The first full day of Cape Town 2010 was one year ago today with “Truth” as the main topic
Monday also was the beginning of a week-long exposition of the book of Ephesians with seven different Bible expositors.
Ajith Fernando (Sri Lanka) challenged the participants using Ephesians 1 and told those gathered that,
“I fear that today many of us may have surrendered to the culture and focused on what is easiest for people to understand rather than laboring to describe what the work of Christ really did.”
“We must be using our greatest creative energies to get through the biblical concept of the work of Christ to the people that we minister to.”
Watch his presentation here:
Later that morning Os Guinness (UK) emphasized the importance of the truth of Christ and said,
“. . . as followers of Christ, we are unashamed to stand before the world as servants and guardians of a high view of truth - both for our Lord’s sake but also for the highest endeavors of humanity.”
“As evangelicals we are people of the Good News, but may we also, always, be people of Truth, worthy of the God of Truth.”
Watch his presentation here:
The final plenary session of the day included the inspiring and moving testimony of a North Korean young woman faithfully committed to sharing Christ. The video of her testimony has become the most watched and most shared video from the Congress. See why:
A complete list of videos from the Monday (18 October 2010) sessions of Cape Town 2010, including the Multiplexes, is also available.
The Lausanne Movement has undergone many changes since Cape Town 2010 – those changes impact governance structure, bring greater global representation, clarify leadership roles and focus our efforts around The Cape Town Commitment.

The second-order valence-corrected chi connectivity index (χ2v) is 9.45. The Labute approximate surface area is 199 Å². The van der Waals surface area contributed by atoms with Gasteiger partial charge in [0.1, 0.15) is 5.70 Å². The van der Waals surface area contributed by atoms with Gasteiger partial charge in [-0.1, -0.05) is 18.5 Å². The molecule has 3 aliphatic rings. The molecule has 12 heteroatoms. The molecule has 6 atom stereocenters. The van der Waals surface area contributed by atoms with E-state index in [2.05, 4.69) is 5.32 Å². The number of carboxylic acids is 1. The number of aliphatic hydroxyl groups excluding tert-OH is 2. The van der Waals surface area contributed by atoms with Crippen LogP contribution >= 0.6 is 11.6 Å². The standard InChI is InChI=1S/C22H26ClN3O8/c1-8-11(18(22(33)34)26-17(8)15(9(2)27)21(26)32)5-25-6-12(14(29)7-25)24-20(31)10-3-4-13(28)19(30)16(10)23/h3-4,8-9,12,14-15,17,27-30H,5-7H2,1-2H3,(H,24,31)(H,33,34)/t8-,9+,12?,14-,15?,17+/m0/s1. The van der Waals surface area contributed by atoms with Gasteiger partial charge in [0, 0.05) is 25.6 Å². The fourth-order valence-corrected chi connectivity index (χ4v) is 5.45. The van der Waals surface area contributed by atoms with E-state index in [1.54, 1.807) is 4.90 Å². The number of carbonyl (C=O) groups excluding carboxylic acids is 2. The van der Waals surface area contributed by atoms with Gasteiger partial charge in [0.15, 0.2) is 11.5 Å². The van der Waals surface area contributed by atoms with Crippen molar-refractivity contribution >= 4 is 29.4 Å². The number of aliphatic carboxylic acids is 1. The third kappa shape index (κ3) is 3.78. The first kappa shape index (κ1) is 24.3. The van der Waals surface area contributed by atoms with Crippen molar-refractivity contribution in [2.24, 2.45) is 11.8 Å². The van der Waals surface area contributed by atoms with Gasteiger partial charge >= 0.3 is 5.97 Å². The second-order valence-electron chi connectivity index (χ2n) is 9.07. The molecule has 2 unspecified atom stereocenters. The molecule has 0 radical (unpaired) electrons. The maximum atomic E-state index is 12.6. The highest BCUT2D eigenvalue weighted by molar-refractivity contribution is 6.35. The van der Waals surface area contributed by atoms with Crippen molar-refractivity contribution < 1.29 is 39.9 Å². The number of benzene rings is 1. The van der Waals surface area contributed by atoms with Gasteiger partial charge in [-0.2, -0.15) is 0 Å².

Ram Gidoomal, the newly appointed Lausanne Movement Chairman of the Board writes that,
“As ‘stakeholders’ in this Movement – as Board members, involved leaders, prayer supporters or donors - we have an awesome responsibility to, in the Spirit of Lausanne, serve as good stewards of the amazing energy that has been unleashed since Cape Town 2010 toward the task of world evangelization. Evangelical Christian leaders are praying, seeking and discerning God’s will for the global Body of Christ. It’s my prayer that this next chapter of the Movement’s history will allow us to serve and support these leaders for decades to come so that many more people will come to a living knowledge of our Lord and Saviour Jesus Christ.” Read More From Ram.
Additionally, Lausanne is seeking greater participation by younger leaders and planning for the next Younger Leader’s Gathering in 2015. Larry Russell, Lausanne Director of Younger Leader Development emphasizes,
“The investment into younger leaders now is really an investment for the future. Lausanne recognizes the need to inform, equip and encourage those leaders who will carry the message of Christ to the next generation. Please pray with us that we will find ever increasing ways to help younger leaders grow in love for Christ and connect with each other in unified service.” Read More From Larry.
Cape Town 2010 is also impacting the spread of the gospel is the 12 regions of the world, as leaders who attended the Congress, or participated through the GlobaLink and Lausanne Global Conversation, use what they’ve learned at home. Anatole Glukhovskyy, Lausanne International Deputy Director for Eurasia, writes in his Lausanne World Pulse article that participants from his region gained four things from Cape Town 2010:
One of the most appreciated components of the Congress was the Table Groups. Seven-hundred Table Groups, made up of six leaders, allowed the participants an opportunity for personal connection with other leaders and more in-depth discussion of the presentations. Ewa Pieszka, who helped coordinate the Table Groups, explains the composition of the groups.
Lindsay Olesberg, Urbana 12 Scripture Manager at InterVarsity and coordinator of the Cape Town 2010 Bible Expositions, says, “Mutual learning deepened the impact of the platform presentations.” Read More from Lindsay about how Table Groups can be used effectively in many settings.
Tomorrow, we’ll take a look at The Cape Town Commitment and how it’s being shared around the world, as well as highlight the Tuesday theme of Reconciliation.
As always, we welcome your input and comments.
Until tomorrow . . .